AKPOSO (KPOSO, IKPOSO, AKPOSSO) [KPO] 5,400 in Ghana (1991); 94,900 in Togo (1991); 100,300 in all countries (1991 L. Vanderaa CRC). Southern. Niger-Congo, Atlantic-Congo, Volta-Congo, Kwa, Left Bank, Kposo-Ahlo-Bowili. Dialects: AMOU OBLOU, IKPONU, IWI (UWI), LITIME (BADOU), LOGBO, UMA. Speakers have a keen interest in their language. Community sponsored vernacular literacy materials are available. Somewhat bilingual in Ewe. 5% to 15% literate. Traditional religion. Work in progress.

ANIMERE (ANYIMERE, KUNDA) [ANF] 2,000 (1988 GILLBT). East central, Kecheibi and Kunda villages, remote location. None in Togo. Niger-Congo, Atlantic-Congo, Volta-Congo, Kwa, Left Bank, Kebu-Animere. Intelligibility with related varieties is not known. Twi may be the second language. 5% to 15% literate. Traditional religion. Survey needed.

ANUFO (CHOKOSI, CHAKOSI, KYOKOSI, TCHOKOSSI, TIOKOSSI) [CKO] 53,000 in Ghana (1995); 41,800 in Togo (1991); 10,000 in Benin (1991); 105,000 in all countries (1991 L. Vanderaa CRC). Northeast around Wawjayga. Niger-Congo, Atlantic-Congo, Volta-Congo, Kwa, Nyo, Potou-Tano, Tano, Central, Bia, Northern. Large migration across the border. 'Anufo' is the name the people use for themselves; 'Chokosi' is used by others. Below 5% literate. Traditional religion, Muslim, Christian. Bible portions 1993. Work in progress.

ANYIN (ANYI, AGNI) [ANY] 200,000 in Ghana (1995 SIL); 610,000 in Côte d'Ivoire (1993 SIL); 810,000 in all countries. Between Abron to the north, Nzema to the south, Côte d'Ivoire to the west, Twi to the east. The Aowin dialect is in Ghana. Niger-Congo, Atlantic-Congo, Volta-Congo, Kwa, Nyo, Potou-Tano, Tano, Central, Bia, Northern. Dialect: AOWIN (BRISSA, BROSA). Possible orthography adaptation is needed for materials from Côte d'Ivoire for Aowin. Closely related to Sehwi. Below 5% literate. Traditional religion. Bible portions 1927-1993. Work in progress.

AVATIME (AFATIME, SIDEME, SIA) [AVA] 11,600 (1991 L. Vanderaa CRC). Southeast, center at Amedzofe (Amajofe). Niger-Congo, Atlantic-Congo, Volta-Congo, Kwa, Left Bank, Avatime-Nyangbo. Average 57% comprehension of Ewe mixed discourse types, but diminishing contact with Ewe. Closely related languages or dialects: Nyangbo, Tafi. Understood somewhat as a second language by speakers of nearby languages. 5% to 15% literate. Traditional religion.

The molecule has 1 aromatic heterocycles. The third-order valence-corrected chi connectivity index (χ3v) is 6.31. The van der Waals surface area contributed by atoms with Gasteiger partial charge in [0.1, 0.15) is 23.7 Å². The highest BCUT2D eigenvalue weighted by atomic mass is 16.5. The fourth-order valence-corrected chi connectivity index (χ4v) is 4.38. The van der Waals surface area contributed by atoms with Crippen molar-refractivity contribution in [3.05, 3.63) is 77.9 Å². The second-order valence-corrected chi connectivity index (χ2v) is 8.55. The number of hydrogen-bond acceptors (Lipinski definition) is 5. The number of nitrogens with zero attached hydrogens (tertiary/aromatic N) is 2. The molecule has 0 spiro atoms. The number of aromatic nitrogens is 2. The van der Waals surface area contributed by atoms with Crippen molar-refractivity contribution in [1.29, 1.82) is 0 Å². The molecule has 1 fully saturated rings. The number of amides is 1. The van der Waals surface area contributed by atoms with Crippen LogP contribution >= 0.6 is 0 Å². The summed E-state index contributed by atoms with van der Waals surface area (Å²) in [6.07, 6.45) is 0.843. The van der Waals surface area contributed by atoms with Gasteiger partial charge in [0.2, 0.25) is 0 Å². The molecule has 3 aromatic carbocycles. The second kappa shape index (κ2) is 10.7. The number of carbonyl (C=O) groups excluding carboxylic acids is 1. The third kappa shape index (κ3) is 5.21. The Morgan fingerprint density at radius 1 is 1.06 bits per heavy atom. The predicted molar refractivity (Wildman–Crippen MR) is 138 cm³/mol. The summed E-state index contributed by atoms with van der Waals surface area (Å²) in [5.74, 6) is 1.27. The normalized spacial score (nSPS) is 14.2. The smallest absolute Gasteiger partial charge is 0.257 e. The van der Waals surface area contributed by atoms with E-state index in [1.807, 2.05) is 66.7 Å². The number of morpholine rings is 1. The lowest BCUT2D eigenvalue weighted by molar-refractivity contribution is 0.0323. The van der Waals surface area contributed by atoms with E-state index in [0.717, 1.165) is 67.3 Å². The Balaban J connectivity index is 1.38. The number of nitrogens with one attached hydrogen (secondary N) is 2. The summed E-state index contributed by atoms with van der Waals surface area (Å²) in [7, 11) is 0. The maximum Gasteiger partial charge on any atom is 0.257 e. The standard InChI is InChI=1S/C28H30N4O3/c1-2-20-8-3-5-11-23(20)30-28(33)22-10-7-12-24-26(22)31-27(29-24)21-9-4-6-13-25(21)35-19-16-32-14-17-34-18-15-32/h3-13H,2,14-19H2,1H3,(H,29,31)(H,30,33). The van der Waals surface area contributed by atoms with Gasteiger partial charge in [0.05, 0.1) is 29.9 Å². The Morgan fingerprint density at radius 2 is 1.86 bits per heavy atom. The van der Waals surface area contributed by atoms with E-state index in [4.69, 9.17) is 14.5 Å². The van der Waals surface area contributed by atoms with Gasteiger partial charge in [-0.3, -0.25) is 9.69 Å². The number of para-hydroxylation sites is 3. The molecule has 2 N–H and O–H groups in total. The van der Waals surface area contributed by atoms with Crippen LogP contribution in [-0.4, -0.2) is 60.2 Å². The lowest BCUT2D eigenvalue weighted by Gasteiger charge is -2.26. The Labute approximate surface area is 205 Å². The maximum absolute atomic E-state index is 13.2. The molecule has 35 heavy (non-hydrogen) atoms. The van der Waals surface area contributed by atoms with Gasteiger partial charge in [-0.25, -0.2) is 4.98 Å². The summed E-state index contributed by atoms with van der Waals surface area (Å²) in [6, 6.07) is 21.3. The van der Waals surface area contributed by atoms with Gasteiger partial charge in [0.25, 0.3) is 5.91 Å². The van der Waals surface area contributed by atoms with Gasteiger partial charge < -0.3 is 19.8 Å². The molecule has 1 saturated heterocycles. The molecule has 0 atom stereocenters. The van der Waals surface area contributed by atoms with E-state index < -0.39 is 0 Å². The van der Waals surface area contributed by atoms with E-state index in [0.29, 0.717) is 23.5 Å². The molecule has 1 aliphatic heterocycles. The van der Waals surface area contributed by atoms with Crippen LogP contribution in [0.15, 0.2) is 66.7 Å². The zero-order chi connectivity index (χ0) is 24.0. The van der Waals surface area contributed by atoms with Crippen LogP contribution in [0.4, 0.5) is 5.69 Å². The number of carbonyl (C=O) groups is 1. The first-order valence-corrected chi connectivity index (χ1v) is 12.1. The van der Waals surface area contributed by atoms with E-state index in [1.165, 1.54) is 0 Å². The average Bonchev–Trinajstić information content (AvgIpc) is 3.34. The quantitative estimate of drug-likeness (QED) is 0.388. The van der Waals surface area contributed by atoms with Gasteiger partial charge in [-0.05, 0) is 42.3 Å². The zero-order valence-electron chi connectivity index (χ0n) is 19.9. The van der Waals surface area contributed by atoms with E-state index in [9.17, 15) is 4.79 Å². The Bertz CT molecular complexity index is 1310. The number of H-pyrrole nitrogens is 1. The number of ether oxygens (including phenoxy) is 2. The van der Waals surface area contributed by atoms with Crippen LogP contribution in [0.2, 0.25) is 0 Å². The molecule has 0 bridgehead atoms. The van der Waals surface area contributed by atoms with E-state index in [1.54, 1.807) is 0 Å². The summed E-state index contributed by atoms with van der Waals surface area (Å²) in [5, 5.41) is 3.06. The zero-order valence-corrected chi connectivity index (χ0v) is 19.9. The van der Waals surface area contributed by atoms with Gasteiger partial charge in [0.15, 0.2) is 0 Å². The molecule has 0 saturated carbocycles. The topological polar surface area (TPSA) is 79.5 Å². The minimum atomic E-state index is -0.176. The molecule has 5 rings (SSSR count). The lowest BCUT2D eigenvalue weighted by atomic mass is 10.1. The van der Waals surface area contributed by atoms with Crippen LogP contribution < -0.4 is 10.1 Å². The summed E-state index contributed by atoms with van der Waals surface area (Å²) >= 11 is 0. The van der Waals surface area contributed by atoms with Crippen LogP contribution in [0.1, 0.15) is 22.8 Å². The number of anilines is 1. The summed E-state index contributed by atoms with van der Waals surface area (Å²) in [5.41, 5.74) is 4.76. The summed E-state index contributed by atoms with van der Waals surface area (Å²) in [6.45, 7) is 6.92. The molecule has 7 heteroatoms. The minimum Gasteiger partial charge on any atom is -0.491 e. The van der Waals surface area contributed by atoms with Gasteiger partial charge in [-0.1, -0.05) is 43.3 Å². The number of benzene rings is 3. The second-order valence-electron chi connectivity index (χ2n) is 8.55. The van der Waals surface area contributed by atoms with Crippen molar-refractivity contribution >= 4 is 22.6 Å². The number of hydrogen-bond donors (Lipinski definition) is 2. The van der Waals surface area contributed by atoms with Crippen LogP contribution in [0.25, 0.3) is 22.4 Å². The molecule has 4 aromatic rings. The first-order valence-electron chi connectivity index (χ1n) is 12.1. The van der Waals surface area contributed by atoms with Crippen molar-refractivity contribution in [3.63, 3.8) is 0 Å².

AWUTU [AFU] 100,000 (1988 GILLBT). Coast, west of Accra. Niger-Congo, Atlantic-Congo, Volta-Congo, Kwa, Nyo, Potou-Tano, Tano, Guang, South Guang. Dialects: AWUTU, EFUTU, SENYA. A high proportion of the people have school education. 5% to 15% literate. Christian, Muslim, traditional religion, secular. Survey needed.

BIMOBA (MOAR, MOOR) [BIM] 73,700 (1991 L. Vanderaa CRC). Northeast, Gambaga District, south of Kusaasi, north of Konkomba. Niger-Congo, Atlantic-Congo, Volta-Congo, North, Gur, Central, Northern, Oti-Volta, Gurma, Moba. Related to Moba of Togo, but not inherently intelligible with it. 15% to 25% literate. Grammar. Traditional religion, Muslim, Christian. NT 1986. Bible portions 1971-1973.

BIRIFOR, SOUTHERN (BIRIFO, GHANA BIRIFOR) [BIV] 100,000 in Ghana (1995 SIL); 4,308 in Côte d'Ivoire (1993 SIL); 104,000 in all countries. Northwest corner. Niger-Congo, Atlantic-Congo, Volta-Congo, North, Gur, Central, Northern, Oti-Volta, Western, Northwest, Dagaari-Birifor, Birifor. A separate language from Wali, Dagaari, and Malba-Birifor of Burkina Faso, and not inherently intelligible with them. Below 5% literate. Grammar. Traditional religion. Bible portions 1993.

BISSA (BISA) [BIB] 119,100 in Ghana (1991 Vanderaa); 400,000 in Burkina Faso (1991 SIL); 63,000 emigrants in Côte d'Ivoire (1993); 3,000 in Togo (1991 SIL); 585,000 in all countries. Northeast. Niger-Congo, Mande, Eastern, Southeastern, Eastern, Bissa. Dialects: LEBIR (WESTERN BISA), BARAKA (EASTERN BISA). It may include more than one distinct language, but it is not the same as Busa of Benin and Nigeria. The name of the people is 'Busansi'. Related to Samo. Some bilingualism in Moore. 7% literate. Traditional religion, Muslim, Christian. Work in progress.